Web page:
Columbia Lodge No. 85 of the Improved Benevolent and Protective Order of the Elks of the World was incorporated in 1906, eight years after the parent organization was formed in Cincinnati, Ohio. Its first meeting was held at the True Reformer Hall at 1200 U Street, NW. By the 1940s, the organization counted 3,000 members.
In 1925 the Elks purchased a house from the estate of David McClelland to serve as their headquarters. Located at 301 Rhode Island Avenue, it was designed by Roscoe Ingersoll Vaughn. The McClelland family once owned orchards that extended north from their house to Elm Street. In the 1930s the Elks often held Sunday afternoon band concerts on the grounds. Later the house was demolished, and the Elks obtained their current property around the corner on Third Street. The current Elks Hall Lodge was designed in 1968 by architect Stewart Daniel Hoban, Sr. (1928-2002).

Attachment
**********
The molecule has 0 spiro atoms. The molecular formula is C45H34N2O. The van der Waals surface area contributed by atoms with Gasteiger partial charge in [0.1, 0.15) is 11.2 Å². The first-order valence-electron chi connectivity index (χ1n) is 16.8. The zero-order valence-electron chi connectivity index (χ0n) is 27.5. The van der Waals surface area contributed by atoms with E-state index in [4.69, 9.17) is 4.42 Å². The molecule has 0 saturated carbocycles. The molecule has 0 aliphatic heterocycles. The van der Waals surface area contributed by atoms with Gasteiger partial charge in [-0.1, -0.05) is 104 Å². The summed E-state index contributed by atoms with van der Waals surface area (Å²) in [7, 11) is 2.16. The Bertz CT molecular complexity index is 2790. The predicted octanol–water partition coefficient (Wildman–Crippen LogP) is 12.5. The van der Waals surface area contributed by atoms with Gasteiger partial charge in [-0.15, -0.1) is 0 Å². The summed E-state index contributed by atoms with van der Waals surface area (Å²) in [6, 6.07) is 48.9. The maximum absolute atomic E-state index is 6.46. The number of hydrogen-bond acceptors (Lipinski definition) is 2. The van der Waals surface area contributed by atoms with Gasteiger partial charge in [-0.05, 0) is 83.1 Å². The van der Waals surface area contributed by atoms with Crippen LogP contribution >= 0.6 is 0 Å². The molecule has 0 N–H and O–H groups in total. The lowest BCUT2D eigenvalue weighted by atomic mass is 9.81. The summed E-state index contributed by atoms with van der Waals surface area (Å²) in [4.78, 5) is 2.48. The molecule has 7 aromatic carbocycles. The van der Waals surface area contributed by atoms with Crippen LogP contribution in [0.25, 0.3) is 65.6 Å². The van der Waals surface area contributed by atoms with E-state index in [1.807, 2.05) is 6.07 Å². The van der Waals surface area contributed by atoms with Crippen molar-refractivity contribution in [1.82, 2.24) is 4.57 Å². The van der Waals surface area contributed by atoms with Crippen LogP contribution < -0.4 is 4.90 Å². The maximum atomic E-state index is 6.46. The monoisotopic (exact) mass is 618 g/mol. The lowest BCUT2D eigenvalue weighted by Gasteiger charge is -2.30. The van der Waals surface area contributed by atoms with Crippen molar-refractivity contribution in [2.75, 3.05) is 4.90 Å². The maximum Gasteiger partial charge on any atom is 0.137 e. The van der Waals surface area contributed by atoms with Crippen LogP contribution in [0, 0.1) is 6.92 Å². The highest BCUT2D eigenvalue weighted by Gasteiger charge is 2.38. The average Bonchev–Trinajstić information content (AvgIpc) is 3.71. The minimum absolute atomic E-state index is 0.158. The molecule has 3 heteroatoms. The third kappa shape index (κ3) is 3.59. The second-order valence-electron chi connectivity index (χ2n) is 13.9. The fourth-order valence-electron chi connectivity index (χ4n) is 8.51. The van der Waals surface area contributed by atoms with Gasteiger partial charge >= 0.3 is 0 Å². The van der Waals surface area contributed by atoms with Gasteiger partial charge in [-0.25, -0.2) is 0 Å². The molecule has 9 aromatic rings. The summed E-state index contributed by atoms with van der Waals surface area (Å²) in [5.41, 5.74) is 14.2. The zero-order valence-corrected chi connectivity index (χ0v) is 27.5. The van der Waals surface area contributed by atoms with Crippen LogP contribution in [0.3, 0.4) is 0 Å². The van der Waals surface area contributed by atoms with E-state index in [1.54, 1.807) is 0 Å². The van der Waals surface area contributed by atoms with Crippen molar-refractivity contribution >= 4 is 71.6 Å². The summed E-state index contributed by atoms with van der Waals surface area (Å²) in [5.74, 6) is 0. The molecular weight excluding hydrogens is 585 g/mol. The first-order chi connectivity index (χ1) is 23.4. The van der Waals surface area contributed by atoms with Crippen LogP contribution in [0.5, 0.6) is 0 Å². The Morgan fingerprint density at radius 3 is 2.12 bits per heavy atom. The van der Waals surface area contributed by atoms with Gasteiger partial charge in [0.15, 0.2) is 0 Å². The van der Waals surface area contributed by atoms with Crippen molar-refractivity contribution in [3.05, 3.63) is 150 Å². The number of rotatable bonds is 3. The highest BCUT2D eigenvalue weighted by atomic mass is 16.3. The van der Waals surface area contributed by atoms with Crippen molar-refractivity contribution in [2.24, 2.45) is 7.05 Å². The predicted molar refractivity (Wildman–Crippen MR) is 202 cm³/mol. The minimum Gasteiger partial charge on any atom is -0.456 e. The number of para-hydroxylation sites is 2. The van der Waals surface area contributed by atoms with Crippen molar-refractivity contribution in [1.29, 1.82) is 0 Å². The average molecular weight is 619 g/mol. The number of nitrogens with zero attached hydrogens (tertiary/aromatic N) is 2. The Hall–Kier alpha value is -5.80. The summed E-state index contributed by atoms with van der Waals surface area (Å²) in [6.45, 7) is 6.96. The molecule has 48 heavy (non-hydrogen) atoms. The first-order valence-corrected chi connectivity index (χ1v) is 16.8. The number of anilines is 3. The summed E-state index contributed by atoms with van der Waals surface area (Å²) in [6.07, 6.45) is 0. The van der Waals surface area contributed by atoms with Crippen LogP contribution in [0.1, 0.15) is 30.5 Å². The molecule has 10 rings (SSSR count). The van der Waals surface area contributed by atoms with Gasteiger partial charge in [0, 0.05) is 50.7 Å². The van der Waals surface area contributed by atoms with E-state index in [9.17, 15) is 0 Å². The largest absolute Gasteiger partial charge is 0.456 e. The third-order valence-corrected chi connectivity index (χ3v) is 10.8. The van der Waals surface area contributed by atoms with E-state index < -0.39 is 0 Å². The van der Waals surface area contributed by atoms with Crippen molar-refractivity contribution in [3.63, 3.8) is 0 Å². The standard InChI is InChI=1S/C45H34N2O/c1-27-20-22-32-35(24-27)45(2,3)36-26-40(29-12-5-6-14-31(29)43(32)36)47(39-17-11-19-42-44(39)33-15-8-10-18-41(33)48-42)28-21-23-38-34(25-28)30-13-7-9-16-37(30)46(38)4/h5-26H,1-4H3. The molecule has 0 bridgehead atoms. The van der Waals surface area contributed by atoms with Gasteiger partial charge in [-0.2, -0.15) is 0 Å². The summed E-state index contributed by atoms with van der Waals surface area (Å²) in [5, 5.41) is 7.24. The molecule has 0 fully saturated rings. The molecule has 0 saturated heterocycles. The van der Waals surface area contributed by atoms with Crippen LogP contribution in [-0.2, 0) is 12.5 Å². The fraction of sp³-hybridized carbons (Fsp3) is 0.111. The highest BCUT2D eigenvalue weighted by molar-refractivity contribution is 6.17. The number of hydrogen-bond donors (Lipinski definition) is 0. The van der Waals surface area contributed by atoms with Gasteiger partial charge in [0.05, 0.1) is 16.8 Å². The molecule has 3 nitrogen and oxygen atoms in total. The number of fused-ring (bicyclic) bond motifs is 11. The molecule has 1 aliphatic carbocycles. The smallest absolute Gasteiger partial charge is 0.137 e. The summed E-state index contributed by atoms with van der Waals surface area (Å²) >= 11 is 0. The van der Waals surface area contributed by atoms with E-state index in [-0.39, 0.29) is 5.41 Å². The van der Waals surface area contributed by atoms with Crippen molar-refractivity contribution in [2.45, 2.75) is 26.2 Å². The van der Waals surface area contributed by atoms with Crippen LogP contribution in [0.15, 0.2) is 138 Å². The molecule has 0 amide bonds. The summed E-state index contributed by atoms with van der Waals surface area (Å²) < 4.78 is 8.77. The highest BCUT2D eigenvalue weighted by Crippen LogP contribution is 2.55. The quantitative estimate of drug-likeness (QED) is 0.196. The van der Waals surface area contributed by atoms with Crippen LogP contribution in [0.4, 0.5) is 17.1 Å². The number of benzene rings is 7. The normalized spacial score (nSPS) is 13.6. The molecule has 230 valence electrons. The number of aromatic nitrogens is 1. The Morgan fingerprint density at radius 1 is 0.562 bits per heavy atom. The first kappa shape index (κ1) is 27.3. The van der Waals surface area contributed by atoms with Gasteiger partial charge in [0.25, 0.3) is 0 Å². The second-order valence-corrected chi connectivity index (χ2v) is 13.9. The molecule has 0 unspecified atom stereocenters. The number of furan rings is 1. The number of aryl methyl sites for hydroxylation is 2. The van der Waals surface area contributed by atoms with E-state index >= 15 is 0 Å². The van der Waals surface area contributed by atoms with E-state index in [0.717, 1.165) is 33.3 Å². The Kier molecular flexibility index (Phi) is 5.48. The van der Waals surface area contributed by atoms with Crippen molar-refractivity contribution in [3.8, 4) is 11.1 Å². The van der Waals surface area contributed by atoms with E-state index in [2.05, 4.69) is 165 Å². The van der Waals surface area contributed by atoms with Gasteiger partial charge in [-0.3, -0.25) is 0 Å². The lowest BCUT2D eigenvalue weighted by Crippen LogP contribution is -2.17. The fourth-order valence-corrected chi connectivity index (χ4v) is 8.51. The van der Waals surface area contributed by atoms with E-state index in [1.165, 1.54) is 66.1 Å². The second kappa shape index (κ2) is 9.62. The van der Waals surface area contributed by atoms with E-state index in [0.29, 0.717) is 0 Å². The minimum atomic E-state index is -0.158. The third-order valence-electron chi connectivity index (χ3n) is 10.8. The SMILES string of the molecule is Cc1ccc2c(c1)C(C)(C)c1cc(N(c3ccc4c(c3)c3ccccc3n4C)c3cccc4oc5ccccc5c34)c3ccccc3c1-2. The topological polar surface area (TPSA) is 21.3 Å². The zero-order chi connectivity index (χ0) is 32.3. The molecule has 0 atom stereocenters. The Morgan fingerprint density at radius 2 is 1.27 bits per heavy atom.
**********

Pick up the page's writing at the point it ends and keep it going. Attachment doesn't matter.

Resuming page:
The Elks were well known for the grand parades they held on U Street. As a fraternal organization, they worked to promote group solidarity, charity, justice, and patriotism with special assistance dedicated to families of Elks members.
“Roscoe Ingersoll Vaughn,” in Dreck Spurlock Wilson, ed., African American Architects: A Biographical Dictionary, 1845-1965 (New York: Routledge, 2004), 418-419.
Lilian Thomas Burwell, “Reflections on LeDroit Park: Hilda Wilkinson Brown and Her Neighborhood,” Washington History 3-2 (fall/winter 1992-93): 46-47.
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